Instead whereof sharp stakes pluck’d out of hedges
They pitched in the ground confusedly,
To keep the horsemen off from breaking in.
More than three hours the fight continued;
Where valiant Talbot above human thought
Enacted wonders with his sword and lance.
Hundreds he sent to hell, and none durst stand him;
Here, there, and every where, enrag’d he flew:
The French exclaim’d the devil was in arms;
All the whole army stood agaz’d on him.
His soldiers, spying his undaunted spirit,
A Talbot! A Talbot! cried out amain,
And rush’d into the bowels of the battle.
Here had the conquest fully been seal’d up,
If Sir John Fastolfe had not play’d the coward.
He, being in the vaward,—plac’d behind,
With purpose to relieve and follow them,—
Cowardly fled, not having struck one stroke.
Hence grew the general wrack and massacre;
Enclosed were they with their enemies.
A base Walloon, to win the Dauphin’s grace,
Thrust Talbot with a spear into the back;
Whom all France, with their chief assembled strength,
Durst not presume to look once in the face.
Is Talbot slain? then I will slay myself,
For living idly here in pomp and ease
Whilst such a worthy leader, wanting aid,
Unto his dastard foemen is betray’d.
O no! he lives; but is took prisoner,
And Lord Scales with him, and Lord Hungerford:
Most of the rest slaughter’d or took likewise.
His ransom there is none but I shall pay:
I’ll hale the Dauphin headlong from his throne;
His crown shall be the ransom of my friend;
Four of their lords I’ll change for one of ours.
Farewell, my masters; to my task will I;
Bonfires in France forthwith I am to make,
To keep our great Saint George’s feast withal:
Ten thousand soldiers with me I will take,
Whose bloody deeds shall make all Europe quake.
So you had need; for Orleans is besieg’d;
The English army is grown weak and faint;
The Earl of Salisbury craveth supply,
And hardly keeps his men from mutiny,
Since they, so few, watch such a multitude.
Remember, lords, your oaths to Henry sworn,
Either to quell the Dauphin utterly,
Or bring him in obedience to your yoke.
I do remember it; and here take my leave,
To go about my preparation.
I’ll to the Tower with all the haste I can,
To view the artillery and munition;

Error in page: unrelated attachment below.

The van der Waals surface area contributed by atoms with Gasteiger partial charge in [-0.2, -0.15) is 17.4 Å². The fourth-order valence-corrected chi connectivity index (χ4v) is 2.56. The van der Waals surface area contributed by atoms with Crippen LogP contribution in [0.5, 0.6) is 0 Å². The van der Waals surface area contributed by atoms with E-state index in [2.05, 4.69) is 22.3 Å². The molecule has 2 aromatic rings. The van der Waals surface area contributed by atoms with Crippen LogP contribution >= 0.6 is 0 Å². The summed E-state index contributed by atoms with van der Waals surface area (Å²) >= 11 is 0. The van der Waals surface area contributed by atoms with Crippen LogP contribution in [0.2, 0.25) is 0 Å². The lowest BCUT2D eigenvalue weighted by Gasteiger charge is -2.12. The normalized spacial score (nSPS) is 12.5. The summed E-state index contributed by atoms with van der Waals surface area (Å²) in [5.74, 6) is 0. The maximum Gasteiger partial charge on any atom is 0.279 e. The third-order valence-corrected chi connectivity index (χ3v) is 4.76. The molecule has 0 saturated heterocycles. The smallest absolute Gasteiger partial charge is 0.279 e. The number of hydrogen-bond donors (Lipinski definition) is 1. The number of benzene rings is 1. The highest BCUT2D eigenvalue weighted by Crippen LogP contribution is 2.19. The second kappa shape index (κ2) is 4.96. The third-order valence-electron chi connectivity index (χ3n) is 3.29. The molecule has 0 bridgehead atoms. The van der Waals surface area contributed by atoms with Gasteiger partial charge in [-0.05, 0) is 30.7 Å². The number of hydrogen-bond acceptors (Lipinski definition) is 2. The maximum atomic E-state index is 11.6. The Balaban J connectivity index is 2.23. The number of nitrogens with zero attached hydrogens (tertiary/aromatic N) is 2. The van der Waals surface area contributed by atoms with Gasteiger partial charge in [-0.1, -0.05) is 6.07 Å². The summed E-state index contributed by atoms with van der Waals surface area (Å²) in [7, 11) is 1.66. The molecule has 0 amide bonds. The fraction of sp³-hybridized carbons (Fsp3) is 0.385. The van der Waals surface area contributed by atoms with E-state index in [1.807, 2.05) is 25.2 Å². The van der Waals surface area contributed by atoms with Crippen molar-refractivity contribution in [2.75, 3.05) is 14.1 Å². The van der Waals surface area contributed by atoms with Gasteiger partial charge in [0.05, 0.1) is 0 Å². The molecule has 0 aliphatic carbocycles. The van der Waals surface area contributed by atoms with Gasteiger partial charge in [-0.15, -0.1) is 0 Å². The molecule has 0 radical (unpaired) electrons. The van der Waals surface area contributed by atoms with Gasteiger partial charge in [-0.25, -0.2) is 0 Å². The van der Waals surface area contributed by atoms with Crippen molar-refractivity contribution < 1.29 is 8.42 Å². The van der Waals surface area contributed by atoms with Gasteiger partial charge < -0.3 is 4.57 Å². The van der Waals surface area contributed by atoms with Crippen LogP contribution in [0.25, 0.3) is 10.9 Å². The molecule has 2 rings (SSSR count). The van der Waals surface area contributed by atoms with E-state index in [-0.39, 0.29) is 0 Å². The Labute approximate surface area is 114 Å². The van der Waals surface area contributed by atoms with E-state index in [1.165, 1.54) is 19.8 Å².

And then I will proclaim young Henry king.
To Eltham will I, where the young king is,
Being ordain’d his special governor;
And for his safety there I’ll best devise.
Each hath his place and function to attend:
I am left out; for me nothing remains.
But long I will not be Jack-out-of-office.
The king from Eltham I intend to steal,
And sit at chiefest stern of public weal.
France. Before Orleans.
Flourish. EnterCharles,with his Forces:Alençon, Reignier,and Others.
Mars his true moving, even as in the heavens
So in the earth, to this day is not known.
Late did he shine upon the English side;
Now we are victors; upon us he smiles.
What towns of any moment but we have?
At pleasure here we lie near Orleans;
Otherwhiles the famish’d English, like pale ghosts,
Faintly besiege us one hour in a month.
They want their porridge and their fat bull-beeves:
Either they must be dieted like mules
And have their provender tied to their mouths,
Or piteous they will look, like drowned mice.
Let’s raise the siege: why live we idly here?
Talbot is taken, whom we wont to fear:
Remaineth none but mad-brain’d Salisbury,
And he may well in fretting spend his gall;
Nor men nor money hath he to make war.
Sound, sound alarum! we will rush on them.
Now for the honour of the forlorn French!
Him I forgive my death that killeth me
When he sees me go back one foot or fly.
Alarums; Excursions; afterwards a retreat. Re-enterCharles, Alençon, Reignier,and Others.
Who ever saw the like? what men have I!
Dogs! cowards! dastards! I would ne’er have fled
But that they left me ’midst my enemies.
Salisbury is a desperate homicide;
He fighteth as one weary of his life:
The other lords, like lions wanting food,
Do rush upon us as their hungry prey.
Froissart, a countryman of ours, records,
England all Olivers and Rowlands bred
During the time Edward the Third did reign.
More truly now may this be verified;
For none but Samsons and Goliases,
It sendeth forth to skirmish. One to ten!
Lean raw-bon’d rascals! who would e’er suppose
They had such courage and audacity?
Let’s leave this town; for they are hare-brain’d slaves,
And hunger will enforce them to be more eager:
Of old I know them; rather with their teeth
The walls they’ll tear down than forsake the siege.
I think, by some odd gimmals or device,
Their arms are set like clocks, still to strike on;
Else ne’er could they hold out so as they do.
By my consent, we’ll e’en let them alone.
Be it so.
Enter theBastard of Orleans.
Where’s the prince Dauphin? I have news for him.
Bastard of Orleans, thrice welcome to us.
Methinks your looks are sad, your cheer appall’d:
Hath the late overthrow wrought this offence?
Be not dismay’d, for succour is at hand:
A holy maid hither with me I bring,
Which by a vision sent to her from heaven
Ordained is to raise this tedious siege,
And drive the English forth the bounds of France.
The spirit of deep prophecy she hath,
Exceeding the nine sibyls of old Rome;
What’s past and what’s to come she can descry.
Speak, shall I call her in? Believe my words,
For they are certain and unfallible.
Go, call her in. [ExitBastard.] But first, to try her skill,
Reignier, stand thou as Dauphin in my place:
Question her proudly; let thy looks be stern:
By this means shall we sound what skill she hath.
Re-enter theBastard of Orleans,withJoan la Pucelleand Others.
Fair maid, is’t thou wilt do these wondrous feats?